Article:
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BAE Pushes Its T-X Bird At Paris Show; Gen. Welsh Tells DC ‘We’re On Track’

Posted by Colin Clark on


baehawktrainer

PARIS AIR SHOW: It is one of the hottest competitions for which there is not yet a formal Pentagon program. The Air Force’s next generation trainer — known as T-X — will be worth some $11 billion for some 350 planes. Lockheed Martin and the South Korean maker of the T-50 have teamed up to offer the South Korean trainer. General Dynamics said early this year that it would partner with the Italian company Alenia Aermacchi and plump down the Italian M-346. And there is the company many assume is the front runner, BAE Systems, who plan to offer their plane, called the Hawk. BAE has supplied Britain, Canada and Australia, our three closest allies with trainers and the first British squadrons trained in the Hawk have just graduated.

But the Air Force senior leadership, which has told reporters and industry that it really, really needs a new trainer to replace Northrop Grumman’s T-38 trainer, which is on average almost 45 years old. In fact, Air Force Chief of Staff Gen. Mark Welsh said yesterday in Washington that it’s going to happen.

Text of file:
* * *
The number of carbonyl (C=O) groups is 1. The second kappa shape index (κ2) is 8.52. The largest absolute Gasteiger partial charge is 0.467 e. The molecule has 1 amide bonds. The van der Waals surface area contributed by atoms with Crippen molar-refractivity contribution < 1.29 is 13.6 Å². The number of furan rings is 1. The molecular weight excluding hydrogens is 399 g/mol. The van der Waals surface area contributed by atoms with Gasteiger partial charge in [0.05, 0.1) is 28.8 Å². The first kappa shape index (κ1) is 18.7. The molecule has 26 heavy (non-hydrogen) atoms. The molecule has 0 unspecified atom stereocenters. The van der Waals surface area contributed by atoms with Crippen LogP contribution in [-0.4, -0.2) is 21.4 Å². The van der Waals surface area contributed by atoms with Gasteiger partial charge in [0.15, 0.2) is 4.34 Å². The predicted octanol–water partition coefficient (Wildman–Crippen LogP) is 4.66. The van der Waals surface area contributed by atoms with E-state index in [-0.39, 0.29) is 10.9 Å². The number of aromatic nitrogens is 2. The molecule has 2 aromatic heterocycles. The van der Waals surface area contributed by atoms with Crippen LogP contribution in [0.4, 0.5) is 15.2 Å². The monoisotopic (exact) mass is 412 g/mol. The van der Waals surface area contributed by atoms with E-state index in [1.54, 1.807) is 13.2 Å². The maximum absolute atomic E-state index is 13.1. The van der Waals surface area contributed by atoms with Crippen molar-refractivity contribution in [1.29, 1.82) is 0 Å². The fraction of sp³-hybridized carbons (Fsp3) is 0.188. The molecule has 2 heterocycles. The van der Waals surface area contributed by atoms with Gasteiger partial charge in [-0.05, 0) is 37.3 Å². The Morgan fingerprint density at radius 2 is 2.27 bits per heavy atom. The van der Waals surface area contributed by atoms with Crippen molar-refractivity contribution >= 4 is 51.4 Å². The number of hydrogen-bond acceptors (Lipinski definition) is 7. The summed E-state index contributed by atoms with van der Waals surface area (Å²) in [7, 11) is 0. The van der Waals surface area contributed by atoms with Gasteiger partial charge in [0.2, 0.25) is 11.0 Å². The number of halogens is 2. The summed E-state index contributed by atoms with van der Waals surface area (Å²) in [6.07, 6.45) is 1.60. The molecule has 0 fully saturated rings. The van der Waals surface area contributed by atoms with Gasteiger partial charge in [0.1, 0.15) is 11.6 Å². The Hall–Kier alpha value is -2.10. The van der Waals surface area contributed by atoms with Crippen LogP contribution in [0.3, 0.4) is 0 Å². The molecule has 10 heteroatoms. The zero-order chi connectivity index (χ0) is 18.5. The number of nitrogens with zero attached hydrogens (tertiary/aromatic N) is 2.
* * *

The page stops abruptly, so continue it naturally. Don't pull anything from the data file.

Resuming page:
“We’re on track… to have a new trainer by 2023 or ’24,” Gen. Welsh said Monday at an Air Force Association breakfast. “It comes up in every discussion,” he added. “A new trainer is like the tide.” But unlike the tide, it’s not clear when it will actually come in. It certainly sounds as if Welsh is signaling there’s going to be money in the 2015 budget.

That said, Welsh went on, there are questions the Air Force has yet to answer about its pilot training program and how many different types of trainers the service needs to buy. “Do you need three aircraft? Do you need two aircraft?” he said. “Does pilot training need to fundamentally change?”

BAE flew one of the British trainers here and very pointedly has the handsome all-black aircraft on display, complete with two British instructor pilots to talk to reporters:

But, as BAE officials acknowledge, the Air Force has yet to commit to the program in the one way that really matters: with money. The latest test will be the 2015 budget, which is in the early stages now. Senior Office of Secretary of Defense officials are very supportive of the program but the Air Force must take money from one pot and put in the T-X pot. For that matter, they still have to create the T-X pot if they are serious. Once a budget line item is created, the race will be on in earnest.

What do you think?